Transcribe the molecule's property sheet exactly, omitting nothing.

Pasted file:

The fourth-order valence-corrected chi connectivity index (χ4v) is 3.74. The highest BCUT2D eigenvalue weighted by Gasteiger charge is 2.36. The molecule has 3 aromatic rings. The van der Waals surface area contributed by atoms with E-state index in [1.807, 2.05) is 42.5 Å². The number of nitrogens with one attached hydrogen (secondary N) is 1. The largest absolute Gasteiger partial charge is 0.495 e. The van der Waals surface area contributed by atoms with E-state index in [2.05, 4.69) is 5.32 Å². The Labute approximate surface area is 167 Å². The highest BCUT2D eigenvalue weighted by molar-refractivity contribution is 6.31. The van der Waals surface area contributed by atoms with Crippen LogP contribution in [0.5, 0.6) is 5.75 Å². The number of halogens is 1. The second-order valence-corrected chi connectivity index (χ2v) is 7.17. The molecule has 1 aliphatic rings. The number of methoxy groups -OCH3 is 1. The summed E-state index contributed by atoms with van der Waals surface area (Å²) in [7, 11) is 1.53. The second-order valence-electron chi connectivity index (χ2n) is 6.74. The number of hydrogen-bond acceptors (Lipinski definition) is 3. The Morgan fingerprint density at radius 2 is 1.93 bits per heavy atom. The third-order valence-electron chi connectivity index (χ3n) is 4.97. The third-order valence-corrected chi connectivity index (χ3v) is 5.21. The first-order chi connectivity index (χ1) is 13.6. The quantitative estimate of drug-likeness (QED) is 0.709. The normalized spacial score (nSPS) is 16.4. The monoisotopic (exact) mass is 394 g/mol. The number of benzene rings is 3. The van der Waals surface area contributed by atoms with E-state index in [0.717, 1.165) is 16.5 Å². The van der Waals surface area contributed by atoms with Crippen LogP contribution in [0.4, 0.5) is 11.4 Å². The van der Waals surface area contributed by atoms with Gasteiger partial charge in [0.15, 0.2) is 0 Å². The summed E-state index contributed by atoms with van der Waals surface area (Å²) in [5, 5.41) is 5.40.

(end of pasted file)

The fourth-order valence-corrected chi connectivity index (χ4v) is 3.74. The highest BCUT2D eigenvalue weighted by Gasteiger charge is 2.36. The molecule has 3 aromatic rings. The van der Waals surface area contributed by atoms with E-state index in [1.807, 2.05) is 42.5 Å². The number of nitrogens with one attached hydrogen (secondary N) is 1. The largest absolute Gasteiger partial charge is 0.495 e. The van der Waals surface area contributed by atoms with E-state index in [2.05, 4.69) is 5.32 Å². The Labute approximate surface area is 167 Å². The highest BCUT2D eigenvalue weighted by molar-refractivity contribution is 6.31. The van der Waals surface area contributed by atoms with Crippen LogP contribution in [0.5, 0.6) is 5.75 Å². The number of halogens is 1. The second-order valence-corrected chi connectivity index (χ2v) is 7.17. The molecule has 1 aliphatic rings. The number of methoxy groups -OCH3 is 1. The summed E-state index contributed by atoms with van der Waals surface area (Å²) in [7, 11) is 1.53. The second-order valence-electron chi connectivity index (χ2n) is 6.74. The number of hydrogen-bond acceptors (Lipinski definition) is 3. The Morgan fingerprint density at radius 2 is 1.93 bits per heavy atom. The third-order valence-electron chi connectivity index (χ3n) is 4.97. The third-order valence-corrected chi connectivity index (χ3v) is 5.21. The first-order chi connectivity index (χ1) is 13.6. The quantitative estimate of drug-likeness (QED) is 0.709. The normalized spacial score (nSPS) is 16.4. The monoisotopic (exact) mass is 394 g/mol. The number of benzene rings is 3. The van der Waals surface area contributed by atoms with E-state index in [0.717, 1.165) is 16.5 Å². The van der Waals surface area contributed by atoms with Crippen LogP contribution in [0.4, 0.5) is 11.4 Å². The van der Waals surface area contributed by atoms with Gasteiger partial charge in [0.15, 0.2) is 0 Å². The summed E-state index contributed by atoms with van der Waals surface area (Å²) in [5, 5.41) is 5.40.